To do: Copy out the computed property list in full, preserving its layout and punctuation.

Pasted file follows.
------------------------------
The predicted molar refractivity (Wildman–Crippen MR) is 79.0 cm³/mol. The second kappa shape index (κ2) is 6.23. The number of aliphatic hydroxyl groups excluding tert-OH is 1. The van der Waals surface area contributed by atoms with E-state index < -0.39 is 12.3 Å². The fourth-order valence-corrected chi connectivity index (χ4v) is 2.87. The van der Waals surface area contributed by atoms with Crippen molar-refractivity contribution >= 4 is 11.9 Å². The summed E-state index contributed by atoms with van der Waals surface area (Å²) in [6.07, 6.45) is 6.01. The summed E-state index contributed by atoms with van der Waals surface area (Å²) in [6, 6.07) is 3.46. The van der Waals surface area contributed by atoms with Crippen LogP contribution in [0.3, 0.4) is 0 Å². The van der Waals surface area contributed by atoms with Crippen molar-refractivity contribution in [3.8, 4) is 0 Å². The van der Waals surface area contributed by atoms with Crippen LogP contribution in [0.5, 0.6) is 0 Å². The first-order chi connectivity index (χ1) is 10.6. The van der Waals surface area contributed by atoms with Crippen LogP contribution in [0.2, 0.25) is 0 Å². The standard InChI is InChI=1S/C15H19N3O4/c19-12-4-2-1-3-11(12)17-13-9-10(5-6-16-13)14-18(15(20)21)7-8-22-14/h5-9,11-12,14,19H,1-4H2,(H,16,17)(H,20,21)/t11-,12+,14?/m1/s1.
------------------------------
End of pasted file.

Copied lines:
The predicted molar refractivity (Wildman–Crippen MR) is 79.0 cm³/mol. The second kappa shape index (κ2) is 6.23. The number of aliphatic hydroxyl groups excluding tert-OH is 1. The van der Waals surface area contributed by atoms with E-state index < -0.39 is 12.3 Å². The fourth-order valence-corrected chi connectivity index (χ4v) is 2.87. The van der Waals surface area contributed by atoms with Crippen molar-refractivity contribution >= 4 is 11.9 Å². The summed E-state index contributed by atoms with van der Waals surface area (Å²) in [6.07, 6.45) is 6.01. The summed E-state index contributed by atoms with van der Waals surface area (Å²) in [6, 6.07) is 3.46. The van der Waals surface area contributed by atoms with Crippen LogP contribution in [0.3, 0.4) is 0 Å². The van der Waals surface area contributed by atoms with Crippen molar-refractivity contribution in [3.8, 4) is 0 Å². The van der Waals surface area contributed by atoms with Crippen LogP contribution in [0.5, 0.6) is 0 Å². The first-order chi connectivity index (χ1) is 10.6. The van der Waals surface area contributed by atoms with Crippen LogP contribution in [0.2, 0.25) is 0 Å². The standard InChI is InChI=1S/C15H19N3O4/c19-12-4-2-1-3-11(12)17-13-9-10(5-6-16-13)14-18(15(20)21)7-8-22-14/h5-9,11-12,14,19H,1-4H2,(H,16,17)(H,20,21)/t11-,12+,14?/m1/s1.